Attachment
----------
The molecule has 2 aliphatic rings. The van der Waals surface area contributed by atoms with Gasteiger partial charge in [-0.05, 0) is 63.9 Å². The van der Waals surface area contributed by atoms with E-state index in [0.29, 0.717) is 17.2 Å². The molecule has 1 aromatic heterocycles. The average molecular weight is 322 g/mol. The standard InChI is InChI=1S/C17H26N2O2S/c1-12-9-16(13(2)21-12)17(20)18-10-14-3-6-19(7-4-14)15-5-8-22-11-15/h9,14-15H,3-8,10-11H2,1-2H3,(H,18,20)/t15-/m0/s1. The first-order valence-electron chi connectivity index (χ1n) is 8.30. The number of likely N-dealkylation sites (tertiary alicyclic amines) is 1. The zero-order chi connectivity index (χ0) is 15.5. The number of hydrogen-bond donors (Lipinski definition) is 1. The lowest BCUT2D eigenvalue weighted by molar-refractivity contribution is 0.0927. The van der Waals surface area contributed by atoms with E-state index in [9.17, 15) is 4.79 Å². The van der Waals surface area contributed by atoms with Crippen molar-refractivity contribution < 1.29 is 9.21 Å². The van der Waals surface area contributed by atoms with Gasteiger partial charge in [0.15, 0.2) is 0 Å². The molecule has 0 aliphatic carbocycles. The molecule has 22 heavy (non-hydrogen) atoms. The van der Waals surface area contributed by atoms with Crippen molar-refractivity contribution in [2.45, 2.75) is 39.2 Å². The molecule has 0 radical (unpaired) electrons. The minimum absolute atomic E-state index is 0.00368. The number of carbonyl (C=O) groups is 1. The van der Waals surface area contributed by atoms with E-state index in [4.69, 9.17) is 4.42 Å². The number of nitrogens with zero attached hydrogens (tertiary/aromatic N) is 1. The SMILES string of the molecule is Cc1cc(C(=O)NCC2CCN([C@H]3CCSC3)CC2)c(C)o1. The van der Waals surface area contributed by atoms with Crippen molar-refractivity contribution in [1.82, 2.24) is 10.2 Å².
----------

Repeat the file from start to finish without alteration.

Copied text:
The molecule has 2 aliphatic rings. The van der Waals surface area contributed by atoms with Gasteiger partial charge in [-0.05, 0) is 63.9 Å². The van der Waals surface area contributed by atoms with E-state index in [0.29, 0.717) is 17.2 Å². The molecule has 1 aromatic heterocycles. The average molecular weight is 322 g/mol. The standard InChI is InChI=1S/C17H26N2O2S/c1-12-9-16(13(2)21-12)17(20)18-10-14-3-6-19(7-4-14)15-5-8-22-11-15/h9,14-15H,3-8,10-11H2,1-2H3,(H,18,20)/t15-/m0/s1. The first-order valence-electron chi connectivity index (χ1n) is 8.30. The number of likely N-dealkylation sites (tertiary alicyclic amines) is 1. The zero-order chi connectivity index (χ0) is 15.5. The number of hydrogen-bond donors (Lipinski definition) is 1. The lowest BCUT2D eigenvalue weighted by molar-refractivity contribution is 0.0927. The van der Waals surface area contributed by atoms with E-state index in [9.17, 15) is 4.79 Å². The van der Waals surface area contributed by atoms with Crippen molar-refractivity contribution < 1.29 is 9.21 Å². The van der Waals surface area contributed by atoms with Gasteiger partial charge in [0.15, 0.2) is 0 Å². The molecule has 0 aliphatic carbocycles. The molecule has 22 heavy (non-hydrogen) atoms. The van der Waals surface area contributed by atoms with Crippen molar-refractivity contribution in [2.45, 2.75) is 39.2 Å². The molecule has 0 radical (unpaired) electrons. The minimum absolute atomic E-state index is 0.00368. The number of carbonyl (C=O) groups is 1. The van der Waals surface area contributed by atoms with E-state index in [4.69, 9.17) is 4.42 Å². The number of nitrogens with zero attached hydrogens (tertiary/aromatic N) is 1. The SMILES string of the molecule is Cc1cc(C(=O)NCC2CCN([C@H]3CCSC3)CC2)c(C)o1. The van der Waals surface area contributed by atoms with Crippen molar-refractivity contribution in [1.82, 2.24) is 10.2 Å².